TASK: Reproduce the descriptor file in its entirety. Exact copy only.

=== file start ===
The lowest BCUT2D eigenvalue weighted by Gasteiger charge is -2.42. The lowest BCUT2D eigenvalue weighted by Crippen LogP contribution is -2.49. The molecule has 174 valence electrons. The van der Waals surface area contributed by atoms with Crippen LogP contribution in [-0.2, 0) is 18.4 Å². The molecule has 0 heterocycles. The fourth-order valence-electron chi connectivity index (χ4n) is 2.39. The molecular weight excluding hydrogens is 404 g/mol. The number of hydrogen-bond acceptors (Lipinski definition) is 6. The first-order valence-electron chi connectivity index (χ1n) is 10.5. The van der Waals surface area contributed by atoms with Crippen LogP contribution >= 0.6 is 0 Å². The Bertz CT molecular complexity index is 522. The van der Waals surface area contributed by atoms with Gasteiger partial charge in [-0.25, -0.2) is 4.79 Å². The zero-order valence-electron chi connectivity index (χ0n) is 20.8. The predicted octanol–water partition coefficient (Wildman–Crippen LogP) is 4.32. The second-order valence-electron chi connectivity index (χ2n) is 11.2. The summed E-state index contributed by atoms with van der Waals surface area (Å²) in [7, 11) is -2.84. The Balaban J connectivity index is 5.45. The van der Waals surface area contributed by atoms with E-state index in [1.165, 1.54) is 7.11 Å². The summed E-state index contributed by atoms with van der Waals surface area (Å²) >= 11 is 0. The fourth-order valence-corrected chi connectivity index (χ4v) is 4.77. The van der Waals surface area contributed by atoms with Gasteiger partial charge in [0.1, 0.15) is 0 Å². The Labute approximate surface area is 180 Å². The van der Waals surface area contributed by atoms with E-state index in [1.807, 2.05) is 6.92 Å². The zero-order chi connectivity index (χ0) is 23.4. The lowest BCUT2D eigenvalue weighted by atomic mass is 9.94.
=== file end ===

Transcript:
The lowest BCUT2D eigenvalue weighted by Gasteiger charge is -2.42. The lowest BCUT2D eigenvalue weighted by Crippen LogP contribution is -2.49. The molecule has 174 valence electrons. The van der Waals surface area contributed by atoms with Crippen LogP contribution in [-0.2, 0) is 18.4 Å². The molecule has 0 heterocycles. The fourth-order valence-electron chi connectivity index (χ4n) is 2.39. The molecular weight excluding hydrogens is 404 g/mol. The number of hydrogen-bond acceptors (Lipinski definition) is 6. The first-order valence-electron chi connectivity index (χ1n) is 10.5. The van der Waals surface area contributed by atoms with Crippen LogP contribution >= 0.6 is 0 Å². The Bertz CT molecular complexity index is 522. The van der Waals surface area contributed by atoms with Gasteiger partial charge in [-0.25, -0.2) is 4.79 Å². The zero-order valence-electron chi connectivity index (χ0n) is 20.8. The predicted octanol–water partition coefficient (Wildman–Crippen LogP) is 4.32. The second-order valence-electron chi connectivity index (χ2n) is 11.2. The summed E-state index contributed by atoms with van der Waals surface area (Å²) in [7, 11) is -2.84. The Balaban J connectivity index is 5.45. The van der Waals surface area contributed by atoms with E-state index in [1.165, 1.54) is 7.11 Å². The summed E-state index contributed by atoms with van der Waals surface area (Å²) >= 11 is 0. The fourth-order valence-corrected chi connectivity index (χ4v) is 4.77. The van der Waals surface area contributed by atoms with Gasteiger partial charge in [0.1, 0.15) is 0 Å². The Labute approximate surface area is 180 Å². The van der Waals surface area contributed by atoms with E-state index in [1.807, 2.05) is 6.92 Å². The zero-order chi connectivity index (χ0) is 23.4. The lowest BCUT2D eigenvalue weighted by atomic mass is 9.94.